Journal of Food Quality

Journal of Food Quality / 2020 / Article

Research Article | Open Access

Volume 2020 |Article ID 6569420 | https://doi.org/10.1155/2020/6569420

Taofeek T. Adegboyega, Michael T. Abberton, AbdelAziz H. AbdelGadir, Mahamadi Dianda, Busie Maziya-Dixon, Olaniyi A. Oyatomi, Sam Ofodile, Olubukola O. Babalola, "Evaluation of Nutritional and Antinutritional Properties of African Yam Bean (Sphenostylis stenocarpa (Hochst ex. A. Rich.) Harms.) Seeds", Journal of Food Quality, vol. 2020, Article ID 6569420, 11 pages, 2020. https://doi.org/10.1155/2020/6569420

Evaluation of Nutritional and Antinutritional Properties of African Yam Bean (Sphenostylis stenocarpa (Hochst ex. A. Rich.) Harms.) Seeds

Academic Editor: Antimo Di Maro
Received04 Feb 2020
Revised20 May 2020
Accepted06 Jun 2020
Published27 Jun 2020

Abstract

African yam bean (Sphenostylis stenocarpa (Hochst ex. A. Rich.) Harms) is an annual legume with the capacity to produce bean seeds in a pod and produce tubers with varying seed patterns and colors. It is suggested to have the potential to significantly boost food security in sub-Saharan Africa due to its considerable nutritional qualities but still yet underutilized. Many farmers show limited interest in its production owing to limited knowledge of its nutritional profile, income generation capacity for small-holder farmers’, processing, and other related utilization concerns. This study evaluated the proximate and antinutrient composition of processed and unprocessed seeds of African yam bean (Sphenostylis stenocarpa (Hochst ex. A. Rich.) Harms.). Seeds were harvested from the experimental research field consisting of 50 accessions at the International Institute of Tropical Agriculture (IITA), Ibadan, Nigeria. They were divided into two portions; the first was processed by oven drying at 60°C for 24 hours and the second was left raw. There were significant differences () in the levels of proximate and antinutrient in the forms in which the samples were analyzed. TSs104 had the highest protein content of 25.08%, while the lowest was TSs68 (20.50%). However, in the unprocessed seed, protein content ranged between 24.93% (TSs38) and 19.13% (TSs11). Both processed and unprocessed seeds had high carbohydrate contents. In processed seeds, TSs9 (62.93%) had the highest percentage and TSs1 (29.64%) recorded the lowest. In unprocessed seed, the percentage ranged between 67.36% (TSs4) and 54.23% (TSs38). The observed variation may suggest possible suitability of seed for various end-use products and targeted breeding programs for crop improvements. In sub-Saharan Africa, this lesser-known legume could be adapted as a promising food crop in combating protein-energy malnutrition.

1. Introduction

Legumes are adaptable under unfavorable ecological conditions, nutritious, and stress tolerant, possessing features for enhancing the sustainability of dry subtropical and tropical agricultural systems [1]. They fit in various cropping systems owing to their wide flexibility, low input requirements, and potential for nitrogen fixing and weed reduction. Their short growing period and photoperiod sensitivity make them more suitable for crop intensification and diversification [2]. This attribute made the Romans initiate crop rotation and the cultivation of leguminous crops used for green manuring [3]. Legumes possess some significant health protective compounds such as phenolics and are considered to be an inexpensive dietary source of protein, minerals, carbohydrates, and vitamins. They have high nutritive value and contain, on average, about twice as much protein as cereals [4]. In some countries, complementary diets based on cereals, tubers, and roots along with legumes are recommended as the best solution for undernourishment. This shows that legumes have a significant role in improving the nutritional status of a malnourished population particularly in sub-Saharan Africa [5]. However, in many developing countries underutilized legumes are found among crops with economic potential constrained by several factors such as limited global economic value, neglect by research and development projects, and agronomic concerns [610]. They can also be used as animal feed and in other agricultural activities to generate income for small-holder farmers. They are grown to support families, offer high nutritional value, and are currently neglected and sparsely documented [4, 1116].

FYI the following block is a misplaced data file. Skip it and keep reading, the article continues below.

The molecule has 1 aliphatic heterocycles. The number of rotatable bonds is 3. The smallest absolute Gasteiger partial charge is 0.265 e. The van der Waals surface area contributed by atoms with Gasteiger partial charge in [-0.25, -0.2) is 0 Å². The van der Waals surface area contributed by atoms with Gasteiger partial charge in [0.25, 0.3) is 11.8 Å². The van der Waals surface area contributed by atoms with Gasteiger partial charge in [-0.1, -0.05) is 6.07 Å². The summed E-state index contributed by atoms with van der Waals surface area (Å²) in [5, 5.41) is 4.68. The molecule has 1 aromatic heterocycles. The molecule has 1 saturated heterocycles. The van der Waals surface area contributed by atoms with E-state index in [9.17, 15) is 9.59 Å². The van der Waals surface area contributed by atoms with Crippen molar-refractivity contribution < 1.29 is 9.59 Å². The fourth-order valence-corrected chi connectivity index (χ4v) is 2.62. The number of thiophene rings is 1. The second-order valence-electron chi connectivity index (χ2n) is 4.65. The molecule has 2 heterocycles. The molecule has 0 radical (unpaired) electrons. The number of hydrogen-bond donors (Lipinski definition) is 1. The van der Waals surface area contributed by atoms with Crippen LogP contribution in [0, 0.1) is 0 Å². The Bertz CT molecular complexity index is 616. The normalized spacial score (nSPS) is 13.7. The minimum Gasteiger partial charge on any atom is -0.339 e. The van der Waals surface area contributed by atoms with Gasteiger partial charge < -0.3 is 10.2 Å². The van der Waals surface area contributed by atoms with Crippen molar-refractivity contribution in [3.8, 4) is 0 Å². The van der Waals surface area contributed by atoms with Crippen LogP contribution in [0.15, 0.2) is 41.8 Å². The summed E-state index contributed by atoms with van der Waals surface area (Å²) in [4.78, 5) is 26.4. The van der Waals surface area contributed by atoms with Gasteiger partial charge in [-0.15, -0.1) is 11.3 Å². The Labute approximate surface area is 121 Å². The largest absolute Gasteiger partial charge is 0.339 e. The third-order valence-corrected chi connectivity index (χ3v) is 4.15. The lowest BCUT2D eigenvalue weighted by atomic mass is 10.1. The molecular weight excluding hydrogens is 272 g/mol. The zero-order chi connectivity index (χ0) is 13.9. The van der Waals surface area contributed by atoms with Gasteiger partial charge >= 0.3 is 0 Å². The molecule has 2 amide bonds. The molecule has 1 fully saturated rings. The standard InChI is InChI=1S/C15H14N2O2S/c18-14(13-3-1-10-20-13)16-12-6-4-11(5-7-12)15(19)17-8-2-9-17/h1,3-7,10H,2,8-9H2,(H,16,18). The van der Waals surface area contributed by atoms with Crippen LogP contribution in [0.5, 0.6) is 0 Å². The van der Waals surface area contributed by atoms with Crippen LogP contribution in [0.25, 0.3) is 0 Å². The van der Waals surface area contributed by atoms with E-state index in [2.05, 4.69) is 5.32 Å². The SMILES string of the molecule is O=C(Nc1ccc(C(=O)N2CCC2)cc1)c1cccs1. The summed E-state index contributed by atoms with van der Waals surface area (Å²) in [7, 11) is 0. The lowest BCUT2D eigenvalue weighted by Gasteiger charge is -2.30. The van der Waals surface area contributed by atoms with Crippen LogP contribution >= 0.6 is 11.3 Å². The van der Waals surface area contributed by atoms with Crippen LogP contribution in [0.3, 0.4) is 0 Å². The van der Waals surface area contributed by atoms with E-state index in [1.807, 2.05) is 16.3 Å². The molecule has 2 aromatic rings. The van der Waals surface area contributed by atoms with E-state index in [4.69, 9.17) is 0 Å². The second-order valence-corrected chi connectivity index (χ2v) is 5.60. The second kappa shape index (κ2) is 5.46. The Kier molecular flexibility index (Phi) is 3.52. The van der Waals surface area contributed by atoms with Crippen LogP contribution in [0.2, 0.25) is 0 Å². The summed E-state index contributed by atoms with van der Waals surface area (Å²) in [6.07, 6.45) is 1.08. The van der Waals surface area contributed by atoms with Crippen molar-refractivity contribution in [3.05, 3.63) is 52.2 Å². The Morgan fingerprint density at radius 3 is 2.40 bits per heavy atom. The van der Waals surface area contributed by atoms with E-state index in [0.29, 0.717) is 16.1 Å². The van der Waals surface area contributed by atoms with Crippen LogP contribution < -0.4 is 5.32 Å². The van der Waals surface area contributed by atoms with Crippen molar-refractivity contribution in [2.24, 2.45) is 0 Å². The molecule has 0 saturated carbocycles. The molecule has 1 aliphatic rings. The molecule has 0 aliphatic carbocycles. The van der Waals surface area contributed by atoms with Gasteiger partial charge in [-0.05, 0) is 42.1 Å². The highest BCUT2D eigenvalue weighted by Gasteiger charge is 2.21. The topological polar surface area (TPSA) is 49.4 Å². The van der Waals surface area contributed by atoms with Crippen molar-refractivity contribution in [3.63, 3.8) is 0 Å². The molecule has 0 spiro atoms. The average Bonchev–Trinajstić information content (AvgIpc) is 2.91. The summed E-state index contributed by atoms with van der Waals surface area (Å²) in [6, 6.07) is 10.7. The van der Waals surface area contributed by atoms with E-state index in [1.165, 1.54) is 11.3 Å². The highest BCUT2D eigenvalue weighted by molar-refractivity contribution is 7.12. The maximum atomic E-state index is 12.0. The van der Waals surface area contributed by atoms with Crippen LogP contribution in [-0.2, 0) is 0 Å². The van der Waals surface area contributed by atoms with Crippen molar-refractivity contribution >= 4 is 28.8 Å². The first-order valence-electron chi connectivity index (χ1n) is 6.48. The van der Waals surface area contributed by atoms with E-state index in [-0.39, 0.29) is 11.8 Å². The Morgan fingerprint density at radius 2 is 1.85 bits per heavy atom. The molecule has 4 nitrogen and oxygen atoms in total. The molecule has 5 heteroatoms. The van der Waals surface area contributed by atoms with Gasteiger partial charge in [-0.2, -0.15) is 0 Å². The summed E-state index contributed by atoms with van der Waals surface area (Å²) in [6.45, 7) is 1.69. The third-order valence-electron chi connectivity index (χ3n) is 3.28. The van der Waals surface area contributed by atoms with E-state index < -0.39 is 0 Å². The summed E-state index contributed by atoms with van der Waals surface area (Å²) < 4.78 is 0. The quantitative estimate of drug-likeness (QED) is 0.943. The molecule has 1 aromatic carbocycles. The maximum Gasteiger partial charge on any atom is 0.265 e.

Orphan legumes (OL) are predominant in various communities with significant properties but have gained less attention when compared to major staple crops [17]. Challenges such as the use of available germplasm and seed supply constraints are part of the limiting opportunities but they play a crucial role in income generation to local farmers and nutrient availability to consumers. In the global market, OL have been neglected by members of the academic/research as well as the commercial industries. Owing to limited preferences, their strong adaptation to extreme soil status and climatic variabilities stand them out for exploitation. OL have been shown to contain compounds that can actively contribute to human and animal health. Many of these compounds have not been fully utilized in providing nutritional support to the malnourished population [18].

African yam bean (Sphenostylis stenocarpa (Hochst ex. A. Rich.)) is one of such crops with significant nutritional potential. However, there is low awareness of its productive and nutritional value. Subsistence production may have been caused by the low acceptability of African yam bean as a valuable crop among middle-aged farmers in Africa [1921]. It had its origin in Ethiopia but is now widely cultivated in tropical Africa, especially West Africa, in Cameroon, Ghana, and Nigeria [22]. It is grown for seed and tubers to be used as food since it tolerates an annual rainfall of less than 1000 mm [23]. Some studies have examined various objectives on African yam bean flour from seed sourced from open markets and communities [2428] but in this present study, seeds were obtained from the germplasm collections and planted at IITA. Data obtained would be useful for prebreeding crop improvement programs and other biotechnology research activities at the Genetic Resources Center of IITA and other research centers or universities working on the lesser-known legume.